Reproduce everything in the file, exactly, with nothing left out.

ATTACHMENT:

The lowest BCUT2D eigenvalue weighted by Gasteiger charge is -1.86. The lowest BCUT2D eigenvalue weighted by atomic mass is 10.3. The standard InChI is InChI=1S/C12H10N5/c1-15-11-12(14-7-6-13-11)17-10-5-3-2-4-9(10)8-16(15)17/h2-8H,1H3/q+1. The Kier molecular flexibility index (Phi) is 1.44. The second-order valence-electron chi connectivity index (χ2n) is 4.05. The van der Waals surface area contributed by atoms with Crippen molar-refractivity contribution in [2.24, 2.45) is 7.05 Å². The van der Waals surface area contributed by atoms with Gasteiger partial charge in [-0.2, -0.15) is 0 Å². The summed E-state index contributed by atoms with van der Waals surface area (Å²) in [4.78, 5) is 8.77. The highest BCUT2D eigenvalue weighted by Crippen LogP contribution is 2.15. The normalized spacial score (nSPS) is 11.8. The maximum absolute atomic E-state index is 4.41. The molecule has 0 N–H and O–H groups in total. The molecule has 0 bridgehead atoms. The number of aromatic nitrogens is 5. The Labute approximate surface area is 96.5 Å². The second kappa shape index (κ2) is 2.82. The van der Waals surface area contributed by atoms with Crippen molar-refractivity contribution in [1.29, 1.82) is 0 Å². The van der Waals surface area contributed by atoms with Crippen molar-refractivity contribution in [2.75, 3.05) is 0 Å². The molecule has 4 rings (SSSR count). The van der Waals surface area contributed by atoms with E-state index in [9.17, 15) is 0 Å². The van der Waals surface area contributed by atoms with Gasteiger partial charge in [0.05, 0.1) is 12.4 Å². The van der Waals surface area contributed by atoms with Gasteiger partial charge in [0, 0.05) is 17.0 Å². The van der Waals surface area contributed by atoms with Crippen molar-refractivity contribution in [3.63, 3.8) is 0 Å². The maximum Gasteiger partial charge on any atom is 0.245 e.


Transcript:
The lowest BCUT2D eigenvalue weighted by Gasteiger charge is -1.86. The lowest BCUT2D eigenvalue weighted by atomic mass is 10.3. The standard InChI is InChI=1S/C12H10N5/c1-15-11-12(14-7-6-13-11)17-10-5-3-2-4-9(10)8-16(15)17/h2-8H,1H3/q+1. The Kier molecular flexibility index (Phi) is 1.44. The second-order valence-electron chi connectivity index (χ2n) is 4.05. The van der Waals surface area contributed by atoms with Crippen molar-refractivity contribution in [2.24, 2.45) is 7.05 Å². The van der Waals surface area contributed by atoms with Gasteiger partial charge in [-0.2, -0.15) is 0 Å². The summed E-state index contributed by atoms with van der Waals surface area (Å²) in [4.78, 5) is 8.77. The highest BCUT2D eigenvalue weighted by Crippen LogP contribution is 2.15. The normalized spacial score (nSPS) is 11.8. The maximum absolute atomic E-state index is 4.41. The molecule has 0 N–H and O–H groups in total. The molecule has 0 bridgehead atoms. The number of aromatic nitrogens is 5. The Labute approximate surface area is 96.5 Å². The second kappa shape index (κ2) is 2.82. The van der Waals surface area contributed by atoms with Crippen molar-refractivity contribution in [1.29, 1.82) is 0 Å². The van der Waals surface area contributed by atoms with Crippen molar-refractivity contribution in [2.75, 3.05) is 0 Å². The molecule has 4 rings (SSSR count). The van der Waals surface area contributed by atoms with E-state index in [9.17, 15) is 0 Å². The van der Waals surface area contributed by atoms with Gasteiger partial charge in [0.05, 0.1) is 12.4 Å². The van der Waals surface area contributed by atoms with Gasteiger partial charge in [0, 0.05) is 17.0 Å². The van der Waals surface area contributed by atoms with Crippen molar-refractivity contribution in [3.63, 3.8) is 0 Å². The maximum Gasteiger partial charge on any atom is 0.245 e.